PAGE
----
As in his other books (Simple Church, Breakout Churches, Surprising Insights from the Unchurched and Proven Ways to Reach Them, The Unchurched Next Door, etc.), Thom Rainer (president and CEO of Lifeway Christian Resources) and his team of researchers bring to the surface the latest in research on contemporary issues facing American Christianity. This time the focus is on the millennial generation, a population of 78 million Americans born between 1980 and 2000. Business and educational organizations have already been grappling with how to work with this emerging generation. Rainer (joined this time by his own “millennial” son Jess Rainer) offers church leaders a glimpse into this massive generational wave, considered by most observers to be the most diverse and the most educated generation in American history.
The research method behind the book was an in-depth survey of 1,200 older millennials born between 1980 and 1991. The racial mix of the respondents was 61 percent white, 14 percent African-American, 19 percent Hispanic, 5 percent Asian, and 1 percent mixed. The actual survey consisted of questions related to worldview (e.g., What is important in life?), views on the environment, insights on money, understanding of relationships and marriage, optimism versus pessimism as an outlook, perceptions on leadership, relationship to technology, and spiritual views.
From the survey and its follow-up the authors identify four overarching themes to describe this millennial generation. First, millennials are a hopeful generation, believing that they as individuals and as a group can do “something great” for society (although what that is may not be identified). Second, millennials are very relational, including relationships with parents, coworkers, and friends. Third, millennials are perpetual learners. For this generation, schooling was/is essential and parents were/are very involved (sometimes to a fault in being “helicopter parents”) in their children’s education. And finally millennials are not very religious. In fact one could almost call this generation agnostic toward all matters of faith.
The authors then develop ten insights about millennials. These insights include connectedness in regard to family (desiring close family ties), longing for parental involvement (still looking for parental advice), assumption of diversity (in race, lifestyle, age, and religious background), making an impact or a difference (strong belief in serving others), attitudes toward work (valuing balance and personal time over career), desire for mentoring, environmental sustainability, “on the go” instant communication, financial confusion, and religion. Because this is a book written for church leaders, the authors spend time developing this last insight concerning religion.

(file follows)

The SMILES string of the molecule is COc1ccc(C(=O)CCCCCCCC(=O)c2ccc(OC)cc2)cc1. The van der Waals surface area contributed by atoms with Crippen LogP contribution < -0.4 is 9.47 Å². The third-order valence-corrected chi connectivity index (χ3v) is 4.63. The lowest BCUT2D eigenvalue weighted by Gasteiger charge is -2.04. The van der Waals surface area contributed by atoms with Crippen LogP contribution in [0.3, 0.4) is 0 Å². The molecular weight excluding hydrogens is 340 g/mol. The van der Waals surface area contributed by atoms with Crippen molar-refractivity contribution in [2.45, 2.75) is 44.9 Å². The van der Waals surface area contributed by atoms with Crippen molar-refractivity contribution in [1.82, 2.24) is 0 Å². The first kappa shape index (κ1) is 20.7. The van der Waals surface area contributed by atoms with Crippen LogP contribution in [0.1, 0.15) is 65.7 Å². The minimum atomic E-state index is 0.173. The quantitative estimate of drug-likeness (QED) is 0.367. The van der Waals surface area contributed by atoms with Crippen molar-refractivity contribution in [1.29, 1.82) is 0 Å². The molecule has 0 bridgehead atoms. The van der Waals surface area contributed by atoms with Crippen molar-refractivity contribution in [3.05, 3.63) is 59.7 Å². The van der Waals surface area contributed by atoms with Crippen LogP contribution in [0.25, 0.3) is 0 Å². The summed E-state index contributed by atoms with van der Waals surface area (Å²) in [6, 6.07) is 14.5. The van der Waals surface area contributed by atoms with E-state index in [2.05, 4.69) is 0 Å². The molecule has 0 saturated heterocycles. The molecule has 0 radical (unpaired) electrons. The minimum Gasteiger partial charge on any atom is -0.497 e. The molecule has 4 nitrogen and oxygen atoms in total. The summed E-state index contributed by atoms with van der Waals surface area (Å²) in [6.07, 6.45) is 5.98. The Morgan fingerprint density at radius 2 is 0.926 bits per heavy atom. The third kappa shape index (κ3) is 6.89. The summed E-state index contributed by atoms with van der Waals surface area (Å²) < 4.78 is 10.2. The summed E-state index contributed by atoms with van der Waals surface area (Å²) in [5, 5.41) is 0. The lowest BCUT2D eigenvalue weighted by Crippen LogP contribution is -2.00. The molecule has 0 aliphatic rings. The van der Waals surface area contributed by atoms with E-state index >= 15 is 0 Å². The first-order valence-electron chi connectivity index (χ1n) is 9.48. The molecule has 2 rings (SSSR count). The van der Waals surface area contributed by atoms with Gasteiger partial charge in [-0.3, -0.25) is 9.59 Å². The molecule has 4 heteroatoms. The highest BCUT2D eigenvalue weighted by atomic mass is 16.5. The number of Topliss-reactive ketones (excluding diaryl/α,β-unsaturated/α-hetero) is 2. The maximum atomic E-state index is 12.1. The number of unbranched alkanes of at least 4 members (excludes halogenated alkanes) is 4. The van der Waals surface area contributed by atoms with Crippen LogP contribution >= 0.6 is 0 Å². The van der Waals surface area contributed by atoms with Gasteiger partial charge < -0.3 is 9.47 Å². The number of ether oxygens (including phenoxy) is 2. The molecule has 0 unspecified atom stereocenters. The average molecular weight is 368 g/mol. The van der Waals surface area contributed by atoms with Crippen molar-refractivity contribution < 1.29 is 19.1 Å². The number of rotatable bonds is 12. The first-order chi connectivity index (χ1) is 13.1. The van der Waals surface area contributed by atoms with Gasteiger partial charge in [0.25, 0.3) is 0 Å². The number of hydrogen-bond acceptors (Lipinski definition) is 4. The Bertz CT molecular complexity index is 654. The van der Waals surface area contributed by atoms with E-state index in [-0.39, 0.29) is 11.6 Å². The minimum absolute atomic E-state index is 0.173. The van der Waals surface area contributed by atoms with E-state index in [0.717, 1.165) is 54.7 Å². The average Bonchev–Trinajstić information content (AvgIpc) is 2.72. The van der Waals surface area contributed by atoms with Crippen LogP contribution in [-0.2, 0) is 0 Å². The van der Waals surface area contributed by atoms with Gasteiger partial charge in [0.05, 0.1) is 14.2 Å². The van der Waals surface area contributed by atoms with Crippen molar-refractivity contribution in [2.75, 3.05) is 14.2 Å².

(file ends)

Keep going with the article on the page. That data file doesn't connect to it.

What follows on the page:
According to the research conducted for this book the millennials are the least religious generation ever in American history. While 75 percent of the survey respondents claim to be “spiritual,” most respondents do not claim to be religious and most could not even define their beliefs. This generation is not involved in established religious services or religious small groups of any kind. Applying the survey results to the larger population, the authors surmise that only 10 to 15 percent of millennials are true professing followers of Jesus Christ. Over 80 percent of millennials, according to the authors, believe in some type of works-based salvation. The authors sum up the belief system of millennials as theistic, ambivalent toward the Bible, and anti-institutional church. Shockingly 70 percent of the survey respondents saw the church as irrelevant. In addressing the millennials’ belief system, the authors state, the “church’s challenge is not overcoming an adversarial attitude from the Millennials. The challenge is overcoming apathy. Christianity is not the belief of the vast majority of this generation. And they believe the American church to be one of the least relevant institutions in society. . . . The bottom line is that most Millennials will not be lukewarm in their Christian faith. Most of them have made the decision not to embrace Christianity and to be forthright about their beliefs. . . . The vast majority is declaring that religion in general, and Christianity in particular, is not high on their list of priorities” (pp. 244, 246).
While many of the findings from the survey are depressing for evangelical believers to hear, the authors do hold out hope for the impact of the professing followers of Jesus Christ among this generation. Instead of being satisfied with “business-as-usual” churches, Christian millennials are highly motivated to invest in churches that are engaged in the cause of Christ through outward-focused ministry to the community and to the world. Thus a key to connecting with those millennials who already profess Jesus Christ is for churches to demonstrate tangible ministry in the local community and to the nations. Values such as transparency, humility, and integrity ring true for this generation. The authors also see this outward focus and these demonstrated values as appealing to nonbelievers who see the church as out of touch with the needs of the world.
While other books address the topic of this millennial generation in greater depth and with more focus in specific areas of application, the Rainers have developed a good primer for those who have never explored the intricacies of this rising generation. Just as the Baby Boomers influenced an entire nation (including the church), the millennials are comparable in size and will make a similar impact in all facets of life. The church cannot ignore this generation.
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